I tried to use the copy source tool, but it did not align well between the source and destination images. For now, I will stick with Photoshop for that purpose.

I know I am working with a very difficult subject here, with transparent wings overlapping with each other and other things, but I was hoping for better alignment from the program to reduce the need for extensive retouching. Still, with this type of subject, HF might be better than assembling a composite image manually in Photoshop, especially one like this.
Attachments
Dragonfly-HF-series-crop.jpg
Wing veins obliterated near legs and rock. This can be patched up with some work.
Dragonfly-HF-series-crop.jpg (114.05 KiB) Viewed 7431 times
Blessings,
Dane
Celebrating the essence of Nature and the Human Spirit: www.inner-light-images.com

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Ariel
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Post by Ariel » 03.07.2007 04:01

Okay. But working with dragonflies is very hard. if they move their wing just a little, that is not a change in perspective and thus cannot be compensated. An option you have is, for any picture with the wing in a different position relative to the body, for those areas of those pictures, you can manually blur (like in Helicon Filter) those spots. Combining in Focus later will ignore that area.

Dane
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Joined: 27.06.2007 06:13
Location: Ashland, Oregon, USA
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Post by Dane » 03.07.2007 09:20

Ariel wrote:Okay. But working with dragonflies is very hard. if they move their wing just a little, that is not a change in perspective and thus cannot be compensated. An option you have is, for any picture with the wing in a different position relative to the body, for those areas of those pictures, you can manually blur (like in Helicon Filter) those spots. Combining in Focus later will ignore that area.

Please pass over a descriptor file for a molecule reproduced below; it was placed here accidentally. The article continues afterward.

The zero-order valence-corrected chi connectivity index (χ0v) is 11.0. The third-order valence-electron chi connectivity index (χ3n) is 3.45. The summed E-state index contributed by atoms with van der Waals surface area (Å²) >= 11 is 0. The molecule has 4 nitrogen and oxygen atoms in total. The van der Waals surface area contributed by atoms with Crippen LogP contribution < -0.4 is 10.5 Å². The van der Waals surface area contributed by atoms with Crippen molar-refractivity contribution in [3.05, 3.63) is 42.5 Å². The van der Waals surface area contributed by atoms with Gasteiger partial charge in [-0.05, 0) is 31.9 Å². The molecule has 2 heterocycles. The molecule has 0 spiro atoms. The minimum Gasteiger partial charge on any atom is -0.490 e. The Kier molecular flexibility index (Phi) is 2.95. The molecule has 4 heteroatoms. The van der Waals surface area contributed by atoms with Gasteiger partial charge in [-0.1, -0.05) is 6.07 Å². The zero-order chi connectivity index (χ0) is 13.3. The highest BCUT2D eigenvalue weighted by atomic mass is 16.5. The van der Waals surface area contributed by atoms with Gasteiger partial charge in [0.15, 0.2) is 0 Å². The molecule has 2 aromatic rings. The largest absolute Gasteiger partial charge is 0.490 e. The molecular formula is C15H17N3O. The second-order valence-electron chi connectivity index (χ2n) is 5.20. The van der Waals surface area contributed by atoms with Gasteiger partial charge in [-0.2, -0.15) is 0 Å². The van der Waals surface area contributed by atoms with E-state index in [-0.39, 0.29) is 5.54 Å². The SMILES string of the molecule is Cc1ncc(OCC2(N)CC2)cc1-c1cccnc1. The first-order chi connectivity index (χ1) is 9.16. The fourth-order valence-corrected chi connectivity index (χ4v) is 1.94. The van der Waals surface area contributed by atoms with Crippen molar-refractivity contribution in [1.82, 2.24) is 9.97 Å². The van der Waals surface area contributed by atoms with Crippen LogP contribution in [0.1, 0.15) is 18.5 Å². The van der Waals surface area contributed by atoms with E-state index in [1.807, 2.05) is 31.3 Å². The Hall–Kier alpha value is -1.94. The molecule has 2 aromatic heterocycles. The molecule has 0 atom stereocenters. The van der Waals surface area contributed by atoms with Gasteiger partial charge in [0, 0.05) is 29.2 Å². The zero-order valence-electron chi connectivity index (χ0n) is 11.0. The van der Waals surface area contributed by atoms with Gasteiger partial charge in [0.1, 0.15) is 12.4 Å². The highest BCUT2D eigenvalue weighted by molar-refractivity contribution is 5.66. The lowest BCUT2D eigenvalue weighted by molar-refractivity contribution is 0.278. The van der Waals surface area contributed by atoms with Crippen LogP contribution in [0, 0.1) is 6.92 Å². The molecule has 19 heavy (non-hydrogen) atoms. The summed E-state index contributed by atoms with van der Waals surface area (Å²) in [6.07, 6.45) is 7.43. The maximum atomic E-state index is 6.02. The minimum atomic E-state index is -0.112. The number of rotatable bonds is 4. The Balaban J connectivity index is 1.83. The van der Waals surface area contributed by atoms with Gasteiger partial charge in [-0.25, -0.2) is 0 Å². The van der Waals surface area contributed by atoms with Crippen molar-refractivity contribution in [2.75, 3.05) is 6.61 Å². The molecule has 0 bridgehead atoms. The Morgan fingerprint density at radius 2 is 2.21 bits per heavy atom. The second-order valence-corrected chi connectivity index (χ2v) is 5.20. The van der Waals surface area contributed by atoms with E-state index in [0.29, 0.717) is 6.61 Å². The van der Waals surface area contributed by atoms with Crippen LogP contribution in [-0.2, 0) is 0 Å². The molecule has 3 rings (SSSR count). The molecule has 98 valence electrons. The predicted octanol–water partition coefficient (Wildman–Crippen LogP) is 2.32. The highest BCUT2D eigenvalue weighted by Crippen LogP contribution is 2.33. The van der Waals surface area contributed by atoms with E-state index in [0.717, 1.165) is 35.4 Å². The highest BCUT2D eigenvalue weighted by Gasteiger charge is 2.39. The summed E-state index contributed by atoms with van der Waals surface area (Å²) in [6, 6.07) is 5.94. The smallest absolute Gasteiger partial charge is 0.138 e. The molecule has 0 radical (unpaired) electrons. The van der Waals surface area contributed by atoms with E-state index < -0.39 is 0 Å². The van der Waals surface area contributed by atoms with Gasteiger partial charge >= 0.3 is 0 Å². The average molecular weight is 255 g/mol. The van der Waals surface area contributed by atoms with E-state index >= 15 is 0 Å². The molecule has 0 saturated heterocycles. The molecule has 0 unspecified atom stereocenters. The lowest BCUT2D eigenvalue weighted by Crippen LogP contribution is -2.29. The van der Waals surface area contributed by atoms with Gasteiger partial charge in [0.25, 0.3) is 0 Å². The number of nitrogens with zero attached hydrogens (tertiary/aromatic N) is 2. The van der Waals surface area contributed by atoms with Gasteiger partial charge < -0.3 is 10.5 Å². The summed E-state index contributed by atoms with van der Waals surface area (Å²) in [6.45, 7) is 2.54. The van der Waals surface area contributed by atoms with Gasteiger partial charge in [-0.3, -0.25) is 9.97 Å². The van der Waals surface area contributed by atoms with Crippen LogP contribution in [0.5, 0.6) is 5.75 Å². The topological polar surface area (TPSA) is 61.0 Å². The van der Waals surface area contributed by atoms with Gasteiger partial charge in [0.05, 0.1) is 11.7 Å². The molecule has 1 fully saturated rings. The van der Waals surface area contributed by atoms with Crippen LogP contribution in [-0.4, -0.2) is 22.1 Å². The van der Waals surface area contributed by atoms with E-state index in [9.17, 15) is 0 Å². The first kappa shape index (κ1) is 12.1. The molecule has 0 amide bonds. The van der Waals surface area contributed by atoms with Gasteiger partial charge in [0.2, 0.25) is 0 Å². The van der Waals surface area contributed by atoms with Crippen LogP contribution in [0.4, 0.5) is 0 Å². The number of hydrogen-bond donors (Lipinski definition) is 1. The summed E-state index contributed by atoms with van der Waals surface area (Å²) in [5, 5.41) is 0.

Thanks for that tip - I will give it a try when needed.

For clarity, I am defining "perspective" as the angle of the camera to the subject and each of its parts. So any change in camera position (that changes its angle to the subject) or movement of a subject part that is not perpendicular to the line through the camera lens, will result in a change in subject rendering (shape) in the photo.

I would think this is what HF would have trouble with, so perhaps you are meaning something else by "perspective." Could you please clarify that for me?

Thank you!
Blessings,
Dane
Celebrating the essence of Nature and the Human Spirit: www.inner-light-images.com

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Ariel
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Post by Ariel » 03.07.2007 19:34

Well, yes. Perspective means viewing angle, and that can change to any angle in a sphere. When the bug moves a wing, the bug and camera are in the same relative position (so perspective stays the same), but the image you are taking is different and can't really blend properly. The program tries to take the most focused area from each picture in the stack. If one out of ten pictures the bug has its wing over the blurry background, the program will see the wing as sharper than any other picture for that area.

The program can correct for perspective, but only certain types of perspective. Rotation, shift to the right-left, up-down, and distance. Not a change in the angle of the camera's lens.